UPDATE: General Assembly closes session
The N.C. General Assembly closed its session Friday after passing bills on abortion, voter ID and a regulatory reform bill that would require carbon monoxide detectors in hotels statewide.
Senators finished their work shortly before 2 a.m. Friday, while the House of Representatives convened once more at 9 a.m. Friday to wrap up final matters.
In a press conference Friday afternoon, Gov. Pat McCrory said he planned to sign the abortion and voter ID bills but raised concerns about parts of the regulatory reform bill that may lead him to veto. He thanked the legislature for its work during the first six months of his term in office.
"I'm very pleased with the reform that we've enacted," McCrory said. " ... We have a lot more work to do. This is just the first step."
The Senate voted 32-13 Thursday to approve the House's version of a sweeping bill on abortion, a bill that was originally created to increase motorcyclist safety.
The bill requires that doctors performing surgical abortions must be present for the entire procedure and doctors providing drug or chemical abortions must be in the same room when the woman takes the first dose.
It also authorizes the Department of Health and Human Services to hold abortion providers to the same standards as ambulatory surgical centers. The department is expected to study the issue and report back to the General Assembly in early 2014 on its progress amending the rules.
The bill prohibits insurance plans offered under the N.C. health insurance exchange -- part of the federal health care law that goes into effect in October -- from covering abortion costs except in cases of rape, incest or threats to the mother's health. Cities and counties' insurance plans also cannot provide abortion coverage greater than the state employees' plan.
It also prohibits sex-selective abortions.
Sen. Dan Soucek of Boone was a sponsor of the bill, and Rep. Jonathan Jordan of Jefferson voted in its favor.
Proponents of the bill say it increases the safety of patients seeking abortions, while opponents say it limits access to the procedure.
Asked on the campaign trail, McCrory said he would support no new restrictions on abortions.
"We are not signing a bill which would limit future access," he said Friday, reiterating his view that the bill was about safety.
He noted that his appointee, DHHS Secretary Andona Wos, would be writing the new standards, and said his goal was to keep open every abortion facility that is currently open today.
"My campaign promise is fulfilled," he said.
Voter ID required
A bill requiring voters to present a government-issued photo ID before casting a ballot starting in 2016 passed late Thursday night and is now headed to the governor's desk.
The "Voter Information Verification Act" accepts a driver's license, DMV-issued identification card, U.S. passport, military or veteran ID card, tribal ID card or a driver's license from another state -- if the voter registered within 90 days of the election. College-issued student IDs will not be accepted.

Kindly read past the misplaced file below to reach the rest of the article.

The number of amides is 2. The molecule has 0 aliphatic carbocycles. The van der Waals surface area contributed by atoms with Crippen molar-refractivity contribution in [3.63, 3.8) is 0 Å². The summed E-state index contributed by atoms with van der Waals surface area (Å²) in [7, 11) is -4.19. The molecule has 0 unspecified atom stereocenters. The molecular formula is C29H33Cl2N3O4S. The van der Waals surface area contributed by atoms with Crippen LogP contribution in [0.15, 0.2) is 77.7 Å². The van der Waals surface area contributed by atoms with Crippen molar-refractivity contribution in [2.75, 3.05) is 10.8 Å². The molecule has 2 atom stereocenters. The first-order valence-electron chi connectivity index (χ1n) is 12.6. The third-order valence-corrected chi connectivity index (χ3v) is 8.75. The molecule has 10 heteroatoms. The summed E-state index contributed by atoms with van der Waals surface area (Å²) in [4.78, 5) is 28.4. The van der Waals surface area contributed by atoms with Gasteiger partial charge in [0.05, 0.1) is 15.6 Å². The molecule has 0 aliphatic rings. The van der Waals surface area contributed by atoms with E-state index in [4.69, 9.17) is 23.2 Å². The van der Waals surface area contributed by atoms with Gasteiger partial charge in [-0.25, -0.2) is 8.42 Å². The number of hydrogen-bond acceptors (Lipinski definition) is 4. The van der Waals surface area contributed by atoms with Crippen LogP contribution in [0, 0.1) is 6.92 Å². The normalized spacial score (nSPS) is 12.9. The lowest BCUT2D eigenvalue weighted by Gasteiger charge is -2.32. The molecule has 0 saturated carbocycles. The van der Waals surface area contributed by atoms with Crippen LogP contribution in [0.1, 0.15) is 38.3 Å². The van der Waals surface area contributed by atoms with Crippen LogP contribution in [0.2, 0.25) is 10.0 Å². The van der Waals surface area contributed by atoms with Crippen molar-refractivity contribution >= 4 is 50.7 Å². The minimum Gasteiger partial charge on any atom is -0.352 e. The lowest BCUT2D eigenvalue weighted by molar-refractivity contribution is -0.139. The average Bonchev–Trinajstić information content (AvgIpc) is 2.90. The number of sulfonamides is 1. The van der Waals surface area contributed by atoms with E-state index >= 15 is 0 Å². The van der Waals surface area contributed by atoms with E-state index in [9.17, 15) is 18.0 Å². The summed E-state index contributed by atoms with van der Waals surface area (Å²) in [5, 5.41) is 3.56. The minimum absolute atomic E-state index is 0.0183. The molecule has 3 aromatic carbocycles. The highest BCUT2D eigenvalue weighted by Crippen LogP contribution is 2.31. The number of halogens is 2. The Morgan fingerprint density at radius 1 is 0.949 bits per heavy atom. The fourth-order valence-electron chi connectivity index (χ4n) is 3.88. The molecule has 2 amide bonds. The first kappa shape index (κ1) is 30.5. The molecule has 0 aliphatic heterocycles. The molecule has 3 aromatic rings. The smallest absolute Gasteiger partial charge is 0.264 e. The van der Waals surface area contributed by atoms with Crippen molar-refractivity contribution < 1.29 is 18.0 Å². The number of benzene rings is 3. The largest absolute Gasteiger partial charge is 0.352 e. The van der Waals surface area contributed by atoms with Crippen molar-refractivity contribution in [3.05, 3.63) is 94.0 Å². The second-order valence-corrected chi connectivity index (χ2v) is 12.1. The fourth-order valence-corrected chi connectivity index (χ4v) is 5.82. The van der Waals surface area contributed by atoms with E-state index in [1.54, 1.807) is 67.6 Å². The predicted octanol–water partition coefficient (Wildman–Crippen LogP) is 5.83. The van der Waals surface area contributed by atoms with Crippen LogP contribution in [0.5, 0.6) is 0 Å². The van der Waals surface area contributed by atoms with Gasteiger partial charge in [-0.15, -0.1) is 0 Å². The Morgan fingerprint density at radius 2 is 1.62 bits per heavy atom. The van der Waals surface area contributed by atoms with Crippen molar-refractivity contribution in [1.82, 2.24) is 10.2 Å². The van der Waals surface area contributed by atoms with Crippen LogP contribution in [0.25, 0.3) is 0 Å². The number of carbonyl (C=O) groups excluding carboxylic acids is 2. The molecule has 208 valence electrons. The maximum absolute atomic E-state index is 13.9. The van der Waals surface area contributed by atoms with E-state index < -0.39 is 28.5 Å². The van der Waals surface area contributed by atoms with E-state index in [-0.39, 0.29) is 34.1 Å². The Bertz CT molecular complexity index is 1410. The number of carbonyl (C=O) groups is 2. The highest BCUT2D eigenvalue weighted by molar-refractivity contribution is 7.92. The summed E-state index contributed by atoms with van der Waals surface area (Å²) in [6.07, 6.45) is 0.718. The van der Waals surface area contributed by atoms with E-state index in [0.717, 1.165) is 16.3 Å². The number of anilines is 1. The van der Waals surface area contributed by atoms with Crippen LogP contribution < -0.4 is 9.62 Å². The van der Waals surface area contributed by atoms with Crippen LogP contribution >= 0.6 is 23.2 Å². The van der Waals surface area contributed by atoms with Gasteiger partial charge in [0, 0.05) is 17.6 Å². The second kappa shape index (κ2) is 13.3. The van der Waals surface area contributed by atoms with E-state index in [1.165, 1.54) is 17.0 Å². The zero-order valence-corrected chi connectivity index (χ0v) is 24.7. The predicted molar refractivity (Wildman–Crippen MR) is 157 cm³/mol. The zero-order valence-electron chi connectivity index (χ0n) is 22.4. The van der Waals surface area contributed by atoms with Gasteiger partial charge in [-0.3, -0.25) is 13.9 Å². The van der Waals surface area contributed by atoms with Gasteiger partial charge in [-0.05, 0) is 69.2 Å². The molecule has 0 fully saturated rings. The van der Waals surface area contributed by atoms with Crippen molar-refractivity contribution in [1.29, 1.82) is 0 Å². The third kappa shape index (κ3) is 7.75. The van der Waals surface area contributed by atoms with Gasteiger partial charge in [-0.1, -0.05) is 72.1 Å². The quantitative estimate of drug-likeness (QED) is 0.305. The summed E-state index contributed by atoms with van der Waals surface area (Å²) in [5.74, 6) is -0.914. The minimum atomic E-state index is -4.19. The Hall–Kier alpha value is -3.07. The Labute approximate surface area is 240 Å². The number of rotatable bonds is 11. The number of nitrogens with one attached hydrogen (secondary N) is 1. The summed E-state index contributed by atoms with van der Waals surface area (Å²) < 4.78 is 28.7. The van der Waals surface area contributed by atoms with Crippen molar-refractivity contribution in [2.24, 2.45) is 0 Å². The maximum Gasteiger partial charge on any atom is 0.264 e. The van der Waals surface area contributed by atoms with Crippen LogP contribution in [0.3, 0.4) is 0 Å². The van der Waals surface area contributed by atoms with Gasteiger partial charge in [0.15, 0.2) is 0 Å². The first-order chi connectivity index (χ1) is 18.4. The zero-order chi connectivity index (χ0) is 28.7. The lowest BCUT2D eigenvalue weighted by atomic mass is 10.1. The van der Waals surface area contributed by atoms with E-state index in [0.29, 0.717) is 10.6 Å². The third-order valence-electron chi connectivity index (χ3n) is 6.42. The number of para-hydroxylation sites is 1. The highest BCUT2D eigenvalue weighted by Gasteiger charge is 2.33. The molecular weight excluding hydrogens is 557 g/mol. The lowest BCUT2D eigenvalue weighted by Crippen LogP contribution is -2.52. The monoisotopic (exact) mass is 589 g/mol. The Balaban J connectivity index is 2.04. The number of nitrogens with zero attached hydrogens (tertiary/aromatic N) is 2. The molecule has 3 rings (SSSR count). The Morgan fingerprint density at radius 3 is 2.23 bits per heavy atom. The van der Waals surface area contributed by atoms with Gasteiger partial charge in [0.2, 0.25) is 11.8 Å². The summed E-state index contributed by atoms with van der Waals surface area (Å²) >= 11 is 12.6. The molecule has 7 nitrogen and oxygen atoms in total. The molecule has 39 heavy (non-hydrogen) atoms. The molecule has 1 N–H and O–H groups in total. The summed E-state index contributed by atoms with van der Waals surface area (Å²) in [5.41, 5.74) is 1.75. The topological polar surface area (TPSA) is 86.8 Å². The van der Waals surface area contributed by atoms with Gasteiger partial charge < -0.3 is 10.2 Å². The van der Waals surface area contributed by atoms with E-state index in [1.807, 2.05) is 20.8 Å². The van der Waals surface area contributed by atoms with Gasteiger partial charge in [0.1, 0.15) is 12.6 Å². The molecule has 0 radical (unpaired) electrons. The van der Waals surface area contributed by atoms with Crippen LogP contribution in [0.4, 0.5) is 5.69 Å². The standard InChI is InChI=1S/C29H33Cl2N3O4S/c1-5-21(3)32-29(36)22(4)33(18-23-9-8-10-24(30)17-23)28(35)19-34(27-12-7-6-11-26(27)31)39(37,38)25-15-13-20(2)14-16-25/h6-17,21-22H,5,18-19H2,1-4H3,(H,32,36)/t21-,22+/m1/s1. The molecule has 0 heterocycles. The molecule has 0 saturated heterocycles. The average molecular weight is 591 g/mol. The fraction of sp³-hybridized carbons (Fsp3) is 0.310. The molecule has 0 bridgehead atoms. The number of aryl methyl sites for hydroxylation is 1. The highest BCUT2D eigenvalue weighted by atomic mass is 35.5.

It does not require photo ID of people who prove they have a sincere religious objection to being photographed, and people older than 70 can present expired IDs.
The act allows anyone who does not have an accepted form of photo ID to get one free from the DMV.
It also shortens the early voting period by one week while expanding the hours that the polling sites will be open during early voting. The bill also eliminates same-day registration and voting, straight-ticket voting and pre-registration of certain teens who will turn 18 by the time of the election.
The Senate passed the bill 33-14, while the House voted 73-41 in favor. Both Jordan and Soucek voted in favor of the changes.
Soucek took the floor Thursday afternoon to speak briefly in
favor of the bill. He said requiring a photo ID of voters would increase the
integrity of the election and give voters confidence in the system.
"I say that this encourages people to vote, and we see the evidence in other states," Soucek said.
Experts are speculating that the U.S. Department of Justice may intercede to stop the changes.
N.C. Attorney General Roy Cooper urged McCrory on Friday to veto the measure.
"With a veto, you can encourage more people to be involved in the political process, stop this bad public policy and prevent the confusion and cost of a legal battle," Cooper wrote.
But McCrory pledged to sign what he called a "common sense" bill.
Both houses also voted in favor of a bill that deals with regulatory issues -- including a requirement that lodging establishments install carbon monoxide detectors.
Starting in October, lodging establishments would be required to install carbon monoxide detectors in every enclosed space that contains a fuel-burning appliance and any rooms that share a wall, floor or ceiling with those spaces.
That segment of the bill was added this spring after the deaths of three people from carbon monoxide exposure at Boone's Best Western hotel.
Darrell Williams, the uncle of an 11-year-old boy who died at the hotel, told The Charlotte Observer earlier this week that he didn't think the bill went far enough to protect hotel guests.
McCrory said Friday that he was still reviewing the entire bill and had concerns about parts that related to billboards and landfills. He said he would decide soon whether to veto the bill.
Unless a special session is called, the House and Senate will reconvene May 14, 2014.